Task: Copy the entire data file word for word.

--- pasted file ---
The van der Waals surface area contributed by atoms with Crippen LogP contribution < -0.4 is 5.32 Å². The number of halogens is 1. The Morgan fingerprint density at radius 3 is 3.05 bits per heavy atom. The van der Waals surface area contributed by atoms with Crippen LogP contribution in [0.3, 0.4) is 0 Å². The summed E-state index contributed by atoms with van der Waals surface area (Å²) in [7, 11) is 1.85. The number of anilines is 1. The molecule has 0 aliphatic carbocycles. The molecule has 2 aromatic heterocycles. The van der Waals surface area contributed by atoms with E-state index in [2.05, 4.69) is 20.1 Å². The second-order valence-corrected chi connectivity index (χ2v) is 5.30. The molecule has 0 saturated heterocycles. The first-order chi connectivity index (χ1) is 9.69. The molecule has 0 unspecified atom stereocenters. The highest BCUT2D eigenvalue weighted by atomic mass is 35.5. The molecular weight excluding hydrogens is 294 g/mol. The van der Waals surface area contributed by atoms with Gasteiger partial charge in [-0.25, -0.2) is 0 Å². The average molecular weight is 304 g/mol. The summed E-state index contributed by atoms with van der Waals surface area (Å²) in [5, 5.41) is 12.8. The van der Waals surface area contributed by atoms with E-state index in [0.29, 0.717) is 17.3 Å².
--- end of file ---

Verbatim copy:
The van der Waals surface area contributed by atoms with Crippen LogP contribution < -0.4 is 5.32 Å². The number of halogens is 1. The Morgan fingerprint density at radius 3 is 3.05 bits per heavy atom. The van der Waals surface area contributed by atoms with Crippen LogP contribution in [0.3, 0.4) is 0 Å². The summed E-state index contributed by atoms with van der Waals surface area (Å²) in [7, 11) is 1.85. The number of anilines is 1. The molecule has 0 aliphatic carbocycles. The molecule has 2 aromatic heterocycles. The van der Waals surface area contributed by atoms with E-state index in [2.05, 4.69) is 20.1 Å². The second-order valence-corrected chi connectivity index (χ2v) is 5.30. The molecule has 0 saturated heterocycles. The first-order chi connectivity index (χ1) is 9.69. The molecule has 0 unspecified atom stereocenters. The highest BCUT2D eigenvalue weighted by atomic mass is 35.5. The molecular weight excluding hydrogens is 294 g/mol. The van der Waals surface area contributed by atoms with Gasteiger partial charge in [-0.25, -0.2) is 0 Å². The average molecular weight is 304 g/mol. The summed E-state index contributed by atoms with van der Waals surface area (Å²) in [5, 5.41) is 12.8. The van der Waals surface area contributed by atoms with E-state index in [0.29, 0.717) is 17.3 Å².